Almost 700 children are at risk of domestic violence every day, analysis by children’s charity Action for Children has found.
Based on official figures from the Department for Education, the analysis finds that more than 25,000 children will be at risk of domestic abuse during the General Election period alone.
As many cases go unreported, it is likely that these numbers are just the tip of the iceberg, the charity warns.
Action for Children’s chief executive, Julie Bentley, said: “Every day our frontline workers see the emotional scars of domestic abuse on children. From nightmares, flashbacks and bed-wetting to depression, or even wanting to end their lives, the effects can last a lifetime. Too many are facing these horrors unnoticed or without the right help. and we have to recognise these children for what they are – victims, not just witnesses.”
The charity warns that the fate of the Domestic Abuse Bill hangs in the balance because of the chaos surrounding Brexit. The bill has fallen twice as it passed through parliament to become law – “firstly due to the government’s ill-fated Prorogation attempt and now because of the General Election,” it adds.
Action for Children’s report also reveals many children facing domestic abuse are living at the mercy of a ‘postcode lottery’ without specialist services support. The charity worked on an investigation with the University of Stirling into domestic abuse services across England and Wales, including in-depth interviews with representatives from 30 councils.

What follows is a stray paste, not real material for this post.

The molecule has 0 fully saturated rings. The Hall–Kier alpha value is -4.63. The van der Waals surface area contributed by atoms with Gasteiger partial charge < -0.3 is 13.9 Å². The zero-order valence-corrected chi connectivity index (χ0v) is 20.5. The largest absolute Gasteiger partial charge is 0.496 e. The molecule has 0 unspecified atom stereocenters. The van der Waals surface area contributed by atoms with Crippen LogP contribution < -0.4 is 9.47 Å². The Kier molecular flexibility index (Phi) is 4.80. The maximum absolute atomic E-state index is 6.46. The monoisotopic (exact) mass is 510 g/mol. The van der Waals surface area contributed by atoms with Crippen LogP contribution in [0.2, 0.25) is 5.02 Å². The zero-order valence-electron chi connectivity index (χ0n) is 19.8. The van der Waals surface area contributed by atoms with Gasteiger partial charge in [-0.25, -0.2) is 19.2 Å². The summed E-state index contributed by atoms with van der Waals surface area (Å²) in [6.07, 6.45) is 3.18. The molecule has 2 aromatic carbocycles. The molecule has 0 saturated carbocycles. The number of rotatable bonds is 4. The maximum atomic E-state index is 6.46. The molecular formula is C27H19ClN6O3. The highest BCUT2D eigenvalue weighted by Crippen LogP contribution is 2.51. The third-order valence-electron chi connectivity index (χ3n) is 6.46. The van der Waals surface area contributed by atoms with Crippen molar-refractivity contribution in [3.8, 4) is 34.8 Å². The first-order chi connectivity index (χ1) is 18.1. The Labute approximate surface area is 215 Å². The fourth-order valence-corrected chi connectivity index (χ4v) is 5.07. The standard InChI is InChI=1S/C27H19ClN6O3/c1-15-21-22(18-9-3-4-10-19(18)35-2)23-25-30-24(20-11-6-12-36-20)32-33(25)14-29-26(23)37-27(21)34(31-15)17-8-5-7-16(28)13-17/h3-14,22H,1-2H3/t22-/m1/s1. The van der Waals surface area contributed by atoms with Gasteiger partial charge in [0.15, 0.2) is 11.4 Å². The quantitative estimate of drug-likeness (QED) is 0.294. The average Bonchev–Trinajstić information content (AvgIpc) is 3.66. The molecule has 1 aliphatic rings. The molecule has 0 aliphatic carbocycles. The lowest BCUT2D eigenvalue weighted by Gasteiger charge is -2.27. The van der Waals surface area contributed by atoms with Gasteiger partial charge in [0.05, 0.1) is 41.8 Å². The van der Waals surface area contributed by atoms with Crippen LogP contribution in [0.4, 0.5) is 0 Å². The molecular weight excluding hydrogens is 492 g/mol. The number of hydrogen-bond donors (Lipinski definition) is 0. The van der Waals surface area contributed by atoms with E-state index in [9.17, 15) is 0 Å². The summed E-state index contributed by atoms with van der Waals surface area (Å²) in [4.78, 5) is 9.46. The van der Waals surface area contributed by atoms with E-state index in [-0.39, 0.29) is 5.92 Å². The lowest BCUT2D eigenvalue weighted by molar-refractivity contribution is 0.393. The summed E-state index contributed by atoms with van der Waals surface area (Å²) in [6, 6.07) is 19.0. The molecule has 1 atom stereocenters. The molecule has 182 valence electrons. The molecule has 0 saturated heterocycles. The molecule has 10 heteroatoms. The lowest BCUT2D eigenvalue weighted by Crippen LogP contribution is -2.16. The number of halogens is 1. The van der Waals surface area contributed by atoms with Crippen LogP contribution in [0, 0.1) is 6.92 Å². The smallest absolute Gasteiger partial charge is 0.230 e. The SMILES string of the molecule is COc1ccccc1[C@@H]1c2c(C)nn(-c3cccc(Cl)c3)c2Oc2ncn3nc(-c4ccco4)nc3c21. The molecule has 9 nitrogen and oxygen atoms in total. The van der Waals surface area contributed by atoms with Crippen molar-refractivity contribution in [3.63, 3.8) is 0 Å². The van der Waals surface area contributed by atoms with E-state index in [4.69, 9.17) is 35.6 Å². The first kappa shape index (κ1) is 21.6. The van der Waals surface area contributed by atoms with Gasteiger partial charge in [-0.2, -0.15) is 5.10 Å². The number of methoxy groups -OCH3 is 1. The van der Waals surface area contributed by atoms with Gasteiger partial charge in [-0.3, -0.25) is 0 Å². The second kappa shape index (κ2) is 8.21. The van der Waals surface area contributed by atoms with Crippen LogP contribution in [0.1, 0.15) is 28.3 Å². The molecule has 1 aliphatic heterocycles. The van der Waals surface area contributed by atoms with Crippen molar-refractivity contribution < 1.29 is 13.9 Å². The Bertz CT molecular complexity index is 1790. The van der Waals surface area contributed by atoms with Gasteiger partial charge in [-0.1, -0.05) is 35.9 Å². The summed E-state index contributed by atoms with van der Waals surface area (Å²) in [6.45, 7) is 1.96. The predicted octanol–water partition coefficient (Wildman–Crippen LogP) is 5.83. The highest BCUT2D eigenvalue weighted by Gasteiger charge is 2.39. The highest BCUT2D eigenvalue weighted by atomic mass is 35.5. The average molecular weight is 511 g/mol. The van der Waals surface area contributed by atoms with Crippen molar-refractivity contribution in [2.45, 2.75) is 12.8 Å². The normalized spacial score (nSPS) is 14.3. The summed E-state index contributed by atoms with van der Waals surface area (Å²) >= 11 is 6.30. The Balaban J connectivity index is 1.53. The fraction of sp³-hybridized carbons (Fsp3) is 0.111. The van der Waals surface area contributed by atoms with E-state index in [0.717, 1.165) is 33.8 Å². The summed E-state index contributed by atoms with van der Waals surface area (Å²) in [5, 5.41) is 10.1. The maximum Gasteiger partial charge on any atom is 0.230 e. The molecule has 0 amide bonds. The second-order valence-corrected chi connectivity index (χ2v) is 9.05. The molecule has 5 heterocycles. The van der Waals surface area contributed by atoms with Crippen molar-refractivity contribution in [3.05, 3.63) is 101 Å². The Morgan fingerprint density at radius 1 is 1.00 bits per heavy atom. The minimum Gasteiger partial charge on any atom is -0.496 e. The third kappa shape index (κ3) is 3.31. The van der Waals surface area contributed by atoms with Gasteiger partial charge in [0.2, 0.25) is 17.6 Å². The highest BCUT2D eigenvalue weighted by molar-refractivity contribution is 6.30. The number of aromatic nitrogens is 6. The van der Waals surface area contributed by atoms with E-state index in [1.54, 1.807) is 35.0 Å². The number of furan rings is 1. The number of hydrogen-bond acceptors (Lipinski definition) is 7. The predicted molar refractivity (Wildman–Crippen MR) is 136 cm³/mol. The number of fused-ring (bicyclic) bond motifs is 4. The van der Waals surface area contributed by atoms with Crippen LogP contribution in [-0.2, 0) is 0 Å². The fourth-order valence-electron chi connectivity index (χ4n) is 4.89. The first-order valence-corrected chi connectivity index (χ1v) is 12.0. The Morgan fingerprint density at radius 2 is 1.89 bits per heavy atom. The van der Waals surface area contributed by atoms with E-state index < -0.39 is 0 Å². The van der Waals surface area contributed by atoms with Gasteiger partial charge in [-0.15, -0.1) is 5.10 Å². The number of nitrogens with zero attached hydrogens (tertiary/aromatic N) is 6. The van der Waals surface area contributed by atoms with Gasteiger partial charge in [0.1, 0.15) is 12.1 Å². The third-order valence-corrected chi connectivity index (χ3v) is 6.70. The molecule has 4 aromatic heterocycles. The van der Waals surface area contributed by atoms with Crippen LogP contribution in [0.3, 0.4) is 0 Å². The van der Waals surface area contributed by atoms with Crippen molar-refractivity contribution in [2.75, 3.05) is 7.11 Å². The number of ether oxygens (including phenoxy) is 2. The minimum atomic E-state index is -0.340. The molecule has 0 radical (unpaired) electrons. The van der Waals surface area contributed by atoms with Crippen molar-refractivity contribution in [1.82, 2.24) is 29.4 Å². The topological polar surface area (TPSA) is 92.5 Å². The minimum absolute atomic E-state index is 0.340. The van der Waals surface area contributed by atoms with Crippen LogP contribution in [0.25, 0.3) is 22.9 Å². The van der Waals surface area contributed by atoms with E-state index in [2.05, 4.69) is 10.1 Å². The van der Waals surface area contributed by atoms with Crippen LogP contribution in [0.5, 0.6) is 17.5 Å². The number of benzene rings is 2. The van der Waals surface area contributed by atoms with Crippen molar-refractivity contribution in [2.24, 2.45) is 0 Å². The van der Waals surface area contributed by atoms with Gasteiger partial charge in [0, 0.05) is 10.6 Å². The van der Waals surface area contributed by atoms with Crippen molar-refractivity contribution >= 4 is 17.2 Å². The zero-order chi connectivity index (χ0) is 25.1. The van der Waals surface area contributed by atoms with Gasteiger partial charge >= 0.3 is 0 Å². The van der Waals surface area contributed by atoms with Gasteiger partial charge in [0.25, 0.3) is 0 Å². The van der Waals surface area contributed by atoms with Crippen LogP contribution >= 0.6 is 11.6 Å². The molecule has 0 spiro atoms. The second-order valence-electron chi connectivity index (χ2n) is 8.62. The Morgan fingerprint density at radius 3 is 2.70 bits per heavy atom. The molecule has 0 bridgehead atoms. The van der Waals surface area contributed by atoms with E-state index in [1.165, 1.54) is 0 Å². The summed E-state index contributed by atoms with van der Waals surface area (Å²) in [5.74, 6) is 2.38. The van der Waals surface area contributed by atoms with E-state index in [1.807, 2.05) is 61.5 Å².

The report highlights:
– Over 10% of councils interviewed had no specialist support services for children affected by domestic abuse
– Access to children’s domestic abuse services was restricted by their postcode in over a third of local authorities
– Two thirds of local authorities interviewed say their services for children are at risk in the long-term due to limited funding.
Julie Bentley, said: “Leave or Remain, our politicians must not allow children living in the terrifying shadow of domestic abuse to become part of the collateral damage of Brexit.
“These vulnerable children desperately need help from our politicians. We’re urging all parties to commit to prioritising a Bill on domestic abuse in the next Parliament and fund the specialist services children desperately need. And the next Prime Minister must bring in a National Childhood Strategy to make sure children across the country have a safe and happy childhood,” she concluded.
Action for Children’s new report analysed the Department for Education’s most recent Children in Need Census data.
Cllr Katrina Wood, Vice Chairman of the Local Government Association’s Safer and Stronger Communities Board, said: “Tackling domestic abuse is an issue that councils take very seriously which is why we support further measures to improve work with local partners to help support more victims and stop this horrendous crime.
“Surging demand on children’s services means that councils are increasingly being forced to prioritise spending for those at immediate risk of harm, rather than on vital earlier support services and prevention schemes which help stop domestic abuse occurring in the first place.
“The next government needs to ensure councils have long-term and sustainable funding to help protect children and families from harm,” she concluded.